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How Mobile Payments Might Work on the Apple Watch

The company didn't reveal how your bank or the store will trust that you are you without the fingerprint sensor included on new iPhones.

Jason Del Rey has been a business journalist for 15 years and has covered Amazon, Walmart, and the e-commerce industry for the last decade. He was a senior correspondent at Vox.

Apple said on Tuesday shoppers will be able to make purchases in stores using their Apple Watch instead of a plastic card or cash. But the company didn’t explain how it will keep your purchases secure. The watch doesn’t have a fingerprint sensor to authenticate purchases like the iPhone.

What we do know is the Apple Watch will use the same NFC technology as the iPhone 6 and will require users to place the face of the watch near the store’s checkout equipment, according to Apple’s website. As for payment security, it’s one of the many unanswered questions about Apple’s new products and services. And it’s a big one since Apple touted the security benefits of the phone’s fingerprint identification when it introduced its new Apple Pay system.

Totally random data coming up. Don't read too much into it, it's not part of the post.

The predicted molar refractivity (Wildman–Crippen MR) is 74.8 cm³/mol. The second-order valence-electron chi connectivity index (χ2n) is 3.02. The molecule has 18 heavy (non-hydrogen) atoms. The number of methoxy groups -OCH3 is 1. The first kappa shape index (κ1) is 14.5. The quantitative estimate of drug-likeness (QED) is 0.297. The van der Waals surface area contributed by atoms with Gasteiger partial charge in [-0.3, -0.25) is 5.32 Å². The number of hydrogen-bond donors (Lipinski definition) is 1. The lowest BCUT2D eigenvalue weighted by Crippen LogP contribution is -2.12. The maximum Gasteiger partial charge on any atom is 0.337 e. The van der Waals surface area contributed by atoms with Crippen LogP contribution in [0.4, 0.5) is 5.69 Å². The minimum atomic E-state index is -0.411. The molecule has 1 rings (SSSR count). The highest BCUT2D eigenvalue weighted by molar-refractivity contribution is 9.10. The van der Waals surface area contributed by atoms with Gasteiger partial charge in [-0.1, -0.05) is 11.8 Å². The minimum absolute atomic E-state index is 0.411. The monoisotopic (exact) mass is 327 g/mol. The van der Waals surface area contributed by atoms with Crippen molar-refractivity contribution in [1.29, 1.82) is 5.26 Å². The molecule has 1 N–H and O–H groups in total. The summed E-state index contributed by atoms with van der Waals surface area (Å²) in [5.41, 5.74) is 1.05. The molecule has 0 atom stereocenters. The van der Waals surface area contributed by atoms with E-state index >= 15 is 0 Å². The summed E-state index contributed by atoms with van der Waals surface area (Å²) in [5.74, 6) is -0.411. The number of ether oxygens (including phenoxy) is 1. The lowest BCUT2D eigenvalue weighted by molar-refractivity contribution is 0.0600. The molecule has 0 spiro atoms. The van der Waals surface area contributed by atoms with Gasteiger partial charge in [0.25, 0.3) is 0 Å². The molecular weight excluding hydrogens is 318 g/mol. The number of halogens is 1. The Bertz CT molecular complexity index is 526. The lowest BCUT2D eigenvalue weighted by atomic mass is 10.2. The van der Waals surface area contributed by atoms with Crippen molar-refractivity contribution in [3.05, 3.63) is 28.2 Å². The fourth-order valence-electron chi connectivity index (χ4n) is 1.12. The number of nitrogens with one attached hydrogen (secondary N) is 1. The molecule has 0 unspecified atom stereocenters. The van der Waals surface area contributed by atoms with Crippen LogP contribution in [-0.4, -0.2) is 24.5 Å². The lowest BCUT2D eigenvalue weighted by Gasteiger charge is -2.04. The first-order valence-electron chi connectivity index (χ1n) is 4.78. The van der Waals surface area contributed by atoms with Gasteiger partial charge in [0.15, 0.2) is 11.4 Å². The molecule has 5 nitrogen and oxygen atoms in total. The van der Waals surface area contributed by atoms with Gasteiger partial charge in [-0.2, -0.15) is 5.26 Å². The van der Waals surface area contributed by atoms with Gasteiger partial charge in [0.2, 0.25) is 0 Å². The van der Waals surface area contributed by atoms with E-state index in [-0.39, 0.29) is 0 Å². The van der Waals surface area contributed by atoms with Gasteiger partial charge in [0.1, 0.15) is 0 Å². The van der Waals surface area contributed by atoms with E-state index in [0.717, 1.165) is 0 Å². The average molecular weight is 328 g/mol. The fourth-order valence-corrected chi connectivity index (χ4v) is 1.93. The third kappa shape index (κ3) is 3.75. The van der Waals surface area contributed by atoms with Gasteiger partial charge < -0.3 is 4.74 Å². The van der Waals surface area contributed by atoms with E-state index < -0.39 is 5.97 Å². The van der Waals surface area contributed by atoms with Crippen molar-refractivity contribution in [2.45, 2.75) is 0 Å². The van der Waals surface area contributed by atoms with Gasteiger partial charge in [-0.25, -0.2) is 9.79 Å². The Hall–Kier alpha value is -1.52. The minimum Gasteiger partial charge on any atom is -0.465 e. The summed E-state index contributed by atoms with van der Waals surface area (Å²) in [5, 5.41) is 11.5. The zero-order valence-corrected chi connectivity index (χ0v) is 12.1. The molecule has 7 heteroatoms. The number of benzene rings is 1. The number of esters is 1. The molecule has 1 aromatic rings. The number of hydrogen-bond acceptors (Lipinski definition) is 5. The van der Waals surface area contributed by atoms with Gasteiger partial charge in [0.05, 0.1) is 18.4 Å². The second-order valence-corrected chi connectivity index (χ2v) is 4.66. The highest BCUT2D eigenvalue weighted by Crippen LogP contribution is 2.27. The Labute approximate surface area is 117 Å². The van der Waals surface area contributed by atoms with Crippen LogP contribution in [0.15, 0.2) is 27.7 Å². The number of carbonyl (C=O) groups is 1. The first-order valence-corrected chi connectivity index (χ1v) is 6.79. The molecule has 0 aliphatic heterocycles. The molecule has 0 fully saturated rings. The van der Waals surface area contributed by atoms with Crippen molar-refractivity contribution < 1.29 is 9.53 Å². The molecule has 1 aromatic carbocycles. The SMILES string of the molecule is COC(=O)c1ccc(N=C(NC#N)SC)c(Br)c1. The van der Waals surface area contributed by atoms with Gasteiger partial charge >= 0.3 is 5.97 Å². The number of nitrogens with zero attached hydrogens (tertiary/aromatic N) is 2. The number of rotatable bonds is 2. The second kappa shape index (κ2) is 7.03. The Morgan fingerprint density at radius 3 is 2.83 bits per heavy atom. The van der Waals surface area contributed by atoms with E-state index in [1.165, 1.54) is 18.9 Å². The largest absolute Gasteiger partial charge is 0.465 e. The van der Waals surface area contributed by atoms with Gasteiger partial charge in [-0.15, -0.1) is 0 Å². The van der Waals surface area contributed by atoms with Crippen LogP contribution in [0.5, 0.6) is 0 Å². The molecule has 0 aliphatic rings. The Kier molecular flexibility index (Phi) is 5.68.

Apple didn’t respond to a request for comment on the topic, but MasterCard mobile payments exec Ed McLaughlin suggested that the watch may pull other biometric information from your body to uniquely identify you. The Apple Watch has four sensors on the back to monitor the wearer’s heart rate.

“It will able to know you are you,” he said in an interview. “The watch is a very, very sophisticated monitor.”

“There are more ways to fingerprint you without a fingerprint,” he added without elaborating.

Visa CEO Charlie Scharf also said the watch will have proper security. “There will be real authentication on the watch,” he said. “In our discussions, they understand the risks and have a solution for that.”

It’s possible people will have to punch in a PIN code on the watch to complete a purchase, but that will add another step to what is being billed as a dead-simple way to pay.

The watch won’t be available until 2015, but it’s a curious omission in light of the celebrity iCloud hack and the rash of security breaches at big box chains such as Target and Home Depot.

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